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Basic GrammarEdit

Phonology Edit

Vowels Edit

5 monophthongal vowel sounds

Letter IPA Example
A a [ɑ(:)] wazi clear, open
E e [ɛ(:)] dege bird
I i [i(:)] ni I, me
O o [o(:)] ona see
U u [u(:)] kula food

  • In order to denote a long/stressed vowel, the ltter is doubled: sa 'word', saa 'time, hour, clock'

Consonants Edit

21 consonant sounds written with 20 letters and 1 letter combination

Letter IPA IPA* Example
B b [b] bo you (sg.)
C c [tʃ] kucega to arrive
D d [d] dudo doubt
F f [f] kufa to do
G g [ɡ] gozu pleasure
H h [h] [ɦ] hugu game, play
J j [ɟ] [dʒ] jama station
K k [k] kaya home, house
L l [l] laila night
M m [m] maxina car
N n [n] na with, and
Ng ng [ŋ] ngo cow
P p [p] para to stop
Q q [ʁ] [χ] qadani small
R r [r] rabi angry
S s [s] sa word
T t [t] taku will
W w [w] [ʋ] wargi green
X x [ʃ] xez chair
Y y [j] yon day
Z z [z] zabibu raisin

  • The second column shows possible, but less frequent, pronunciations.
  • Ng can be spelt as Ŋ ŋ as well.

Nouns Edit

Nouns do not have grammatical gender or cases in Kriul. The can end in any sound that's allowed word-finally in Kriul.

At the most a noun can have 6 different forms that are made by adding prefixes to the nominal root.

All nouns are inflected the same way although not all nouns have all the 6 forms in common use.


Prefix Example Translation
Singular - harena, kula 'sand, arena, pitch'; 'food'
Plural ma- maharena, makula 'sands, arenas, pitches'; 'food items'
Augmentative Singular ji- jiharena, jikula 'desert'; 'feast, supper'
Augmentative Plural maji- majiharena, majikula 'deserts'; 'feasts, suppers'
Diminutive Singular ki- kiharena, kikula 'beach'; 'snack'
Diminutive Plural maki- makiharena, makikula 'beaches'; 'snacks'

Other words derived from nouns

Noun to Verb ku- kuharena 'to sand down', kula 'to eat'
Noun to Adjective -i harenai 'sandy', kulai 'nutritious, alimentary'
Noun to Agent noun -ntu harenantu 'sandman', kulantu 'eater'

Pronouns Edit

Personal Pronouns Edit

Sg. 1st ni I, me
Sg. 2nd bo you (thou)
Sg. 3rd he he, she, it, him, her
Pl. 1st mi we, us
Pl. 2nd yu you
Pl. 3rd mahe (mae) they, them
Passive on one

Prepositions Edit

Meaning Preposition Example Translation
Genitive YA Maxina ya Jon Jon's Car; The car of Jon
Kaya ya ni My house
Lative LE Ni na anda le Marakex. We are going to Marrakech.
Ni li da pan le Mark. I gave the bread to Mark.
Ablative MIN Ni na ja min Marakex. I'm coming from Marrakech.
In ta min dahabu This is (made) of gold.
Essive / Comparative KA Ka tu If I were you
He zama ka dege. S/he sings like a bird.
Locative BE Ni ta be Helsinki. I am in Helsinki.
Pan ta be taula. The bread is on the table.
Partitive YE Ni na bua ye kawa. I am drinking coffee.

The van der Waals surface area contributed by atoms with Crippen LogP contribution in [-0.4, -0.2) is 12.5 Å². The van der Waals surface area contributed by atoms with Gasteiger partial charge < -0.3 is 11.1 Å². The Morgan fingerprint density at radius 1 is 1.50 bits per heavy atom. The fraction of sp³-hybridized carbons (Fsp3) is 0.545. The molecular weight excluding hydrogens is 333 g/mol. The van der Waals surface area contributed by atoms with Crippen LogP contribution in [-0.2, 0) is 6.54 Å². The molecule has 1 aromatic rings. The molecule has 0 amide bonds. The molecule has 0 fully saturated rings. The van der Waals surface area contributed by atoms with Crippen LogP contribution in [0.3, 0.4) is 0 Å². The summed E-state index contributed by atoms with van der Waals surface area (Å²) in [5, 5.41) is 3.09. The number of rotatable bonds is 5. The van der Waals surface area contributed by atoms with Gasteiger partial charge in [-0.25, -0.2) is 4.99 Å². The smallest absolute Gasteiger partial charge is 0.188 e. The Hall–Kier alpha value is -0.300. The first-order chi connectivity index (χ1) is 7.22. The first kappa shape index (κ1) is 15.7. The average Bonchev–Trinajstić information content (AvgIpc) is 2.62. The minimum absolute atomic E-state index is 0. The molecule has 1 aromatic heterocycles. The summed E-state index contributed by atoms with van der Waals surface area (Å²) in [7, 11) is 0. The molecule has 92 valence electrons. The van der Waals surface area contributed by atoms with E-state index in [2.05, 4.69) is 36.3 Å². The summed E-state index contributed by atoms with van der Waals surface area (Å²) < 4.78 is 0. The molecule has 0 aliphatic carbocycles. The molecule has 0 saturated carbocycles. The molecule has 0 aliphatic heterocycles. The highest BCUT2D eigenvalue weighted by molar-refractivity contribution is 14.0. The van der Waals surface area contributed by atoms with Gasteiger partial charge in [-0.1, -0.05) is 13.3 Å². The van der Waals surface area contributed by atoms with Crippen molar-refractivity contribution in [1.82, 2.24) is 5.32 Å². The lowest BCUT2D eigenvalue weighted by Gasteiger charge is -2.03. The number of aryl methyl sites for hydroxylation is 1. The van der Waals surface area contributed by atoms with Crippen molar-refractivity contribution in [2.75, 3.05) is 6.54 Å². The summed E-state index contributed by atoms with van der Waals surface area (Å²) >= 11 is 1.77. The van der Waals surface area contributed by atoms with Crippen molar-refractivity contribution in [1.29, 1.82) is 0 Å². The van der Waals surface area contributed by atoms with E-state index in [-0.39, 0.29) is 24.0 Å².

Mi zo kupa ye fruta. We'll buy some fruit.
Comitative NA Kawa na sukar Coffee with sugar
Ni ta na sofa nowi. I have a new sofa.
Abessive SIN Kawa sin sukar Coffee without sugar
Ni ha pata kukaa sin bo. I cannot live without you.

Verbs Edit

Verb stems never change their form. Tenses and moods are expressed by grammatical particles and prefixes placed before the verb.

Prefix/Particle Example Translation In Sentence
Infinitive KU- kufa to do, doing, deed
Negative HAKU- hakufa no to do, not doing, undoing
Past Participle ME- mefa done Kula (ta) mefa. 'The meal is done/ready.'
Negative HAME- hamefa not done Kula (ta) hamefa. 'The meal is not done/ready.'
Present Tense - fa do, does Ni fa. 'I do.'
Negative HA ha fa do not, does not Ni ha fa. 'I do not'.
Past Tense LI li fa did Ni li fa. 'I did.'
Negative HA LI ha li fa did not do Ni ha li fa. 'I did not do.'
Future Tense ZO zo fa shall do, will do Ni zo fa. 'I shall do.'
Negative HA ZO ha zo fa shall not do, will not do Ni ha zo fa. 'I shall not do.'
Conditional Mood NGA nga fa should do, would do Ni nga fa. 'I should do.'
Negative HA NGA ha nga fa should not do, would not do Ni ha nga fa. 'I should not do.'
Imperative Mood - fa do! Fa! 'Do!'
Negative HA ha fa do not! Ha fa! 'Don't do!' 'Do not!'

When stressed the negation particle can sometimes be lo.

kuta - to be, being

kuta na (Or: kutana) - to have, having, possession

kuja - to come, coming, arrival

kuanda - to go, going, departure

kukaa - to live, living (kaa 'life')

kukaya - to inhabit, to live, to stay (kaya 'home, house')

kujama - to station, to park (from jama ' station').

Numbers Edit

Cardinal Ordinal
1 yek rixon
2 sibi ya sibi
3 tatu ya tatu
4 oku ya oku
5 qanu ya qanu
6 tufa ya tufa
7 hobi ya hobi
8 galo ya galo
9 lune ya lune
10 isumi ya isumi
100 ikulu ya ikulu
1 000 mia ya mia

For other numbers Arabic, Spanish or English numbers are used (often with simplified pronunciation).




Example textEdit

Yonrixon Monday

Yonsibi Tuesday

Yontatu Wednesday

Yonoku Thursday

Yonqanu Friday

Yontufa Saturday

Yonhobi Sunday

Oi Hello, Hi

Ayo Hey, Bye, Goodbye

Kemo boja? How are you?

Nija mo zuri. I am fine.

A bo? And you?

Zuri, xukran. Fine, thank you.


Kege bokaya? Where do you live?

Be Paris. In Paris.

Nikaya be San José. I live in San José.


Ken heta? Who is he/that?  

Heta Juan. He/That is Juan. 

Ken ta Juan?  Who is Juan?

Juan ta aqu yani. Juan is my brother.


Ke botaka bwa? What do you want to drink?

kawa, xukran. (some) Coffee, please.

Bobwa ye winu? Do you drink wine?

Lo, ni ha bwa y’alkool. No, I do not drink (any) alcohol.

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